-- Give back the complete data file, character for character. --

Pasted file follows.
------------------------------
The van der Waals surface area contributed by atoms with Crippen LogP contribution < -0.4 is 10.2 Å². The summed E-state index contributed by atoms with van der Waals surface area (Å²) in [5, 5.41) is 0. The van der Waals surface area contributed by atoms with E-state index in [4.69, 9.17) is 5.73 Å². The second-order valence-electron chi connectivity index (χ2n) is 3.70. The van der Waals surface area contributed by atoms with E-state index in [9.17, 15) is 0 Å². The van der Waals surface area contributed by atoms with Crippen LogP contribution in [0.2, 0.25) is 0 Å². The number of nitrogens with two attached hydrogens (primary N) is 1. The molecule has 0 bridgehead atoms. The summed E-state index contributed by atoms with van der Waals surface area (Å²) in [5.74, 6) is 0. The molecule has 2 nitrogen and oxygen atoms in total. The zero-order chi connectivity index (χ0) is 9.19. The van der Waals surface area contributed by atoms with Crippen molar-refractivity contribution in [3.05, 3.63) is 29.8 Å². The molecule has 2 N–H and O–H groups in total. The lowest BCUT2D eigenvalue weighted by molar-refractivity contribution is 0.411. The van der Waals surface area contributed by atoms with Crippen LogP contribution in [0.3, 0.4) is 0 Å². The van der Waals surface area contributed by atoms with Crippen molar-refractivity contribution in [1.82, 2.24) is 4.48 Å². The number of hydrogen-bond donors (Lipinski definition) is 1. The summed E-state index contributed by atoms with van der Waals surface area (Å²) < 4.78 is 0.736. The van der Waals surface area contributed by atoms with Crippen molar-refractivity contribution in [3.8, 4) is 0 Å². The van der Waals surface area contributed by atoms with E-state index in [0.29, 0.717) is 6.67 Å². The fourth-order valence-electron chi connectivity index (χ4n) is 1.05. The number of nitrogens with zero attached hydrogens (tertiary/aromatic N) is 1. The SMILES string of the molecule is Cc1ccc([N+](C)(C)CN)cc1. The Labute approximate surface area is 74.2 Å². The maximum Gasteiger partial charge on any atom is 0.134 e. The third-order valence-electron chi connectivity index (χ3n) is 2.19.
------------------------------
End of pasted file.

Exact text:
The van der Waals surface area contributed by atoms with Crippen LogP contribution < -0.4 is 10.2 Å². The summed E-state index contributed by atoms with van der Waals surface area (Å²) in [5, 5.41) is 0. The van der Waals surface area contributed by atoms with E-state index in [4.69, 9.17) is 5.73 Å². The second-order valence-electron chi connectivity index (χ2n) is 3.70. The van der Waals surface area contributed by atoms with E-state index in [9.17, 15) is 0 Å². The van der Waals surface area contributed by atoms with Crippen LogP contribution in [0.2, 0.25) is 0 Å². The number of nitrogens with two attached hydrogens (primary N) is 1. The molecule has 0 bridgehead atoms. The summed E-state index contributed by atoms with van der Waals surface area (Å²) in [5.74, 6) is 0. The molecule has 2 nitrogen and oxygen atoms in total. The zero-order chi connectivity index (χ0) is 9.19. The van der Waals surface area contributed by atoms with Crippen molar-refractivity contribution in [3.05, 3.63) is 29.8 Å². The molecule has 2 N–H and O–H groups in total. The lowest BCUT2D eigenvalue weighted by molar-refractivity contribution is 0.411. The van der Waals surface area contributed by atoms with Crippen LogP contribution in [0.3, 0.4) is 0 Å². The van der Waals surface area contributed by atoms with Crippen molar-refractivity contribution in [1.82, 2.24) is 4.48 Å². The number of hydrogen-bond donors (Lipinski definition) is 1. The summed E-state index contributed by atoms with van der Waals surface area (Å²) < 4.78 is 0.736. The van der Waals surface area contributed by atoms with Crippen molar-refractivity contribution in [3.8, 4) is 0 Å². The van der Waals surface area contributed by atoms with E-state index in [0.29, 0.717) is 6.67 Å². The fourth-order valence-electron chi connectivity index (χ4n) is 1.05. The number of nitrogens with zero attached hydrogens (tertiary/aromatic N) is 1. The SMILES string of the molecule is Cc1ccc([N+](C)(C)CN)cc1. The Labute approximate surface area is 74.2 Å². The maximum Gasteiger partial charge on any atom is 0.134 e. The third-order valence-electron chi connectivity index (χ3n) is 2.19.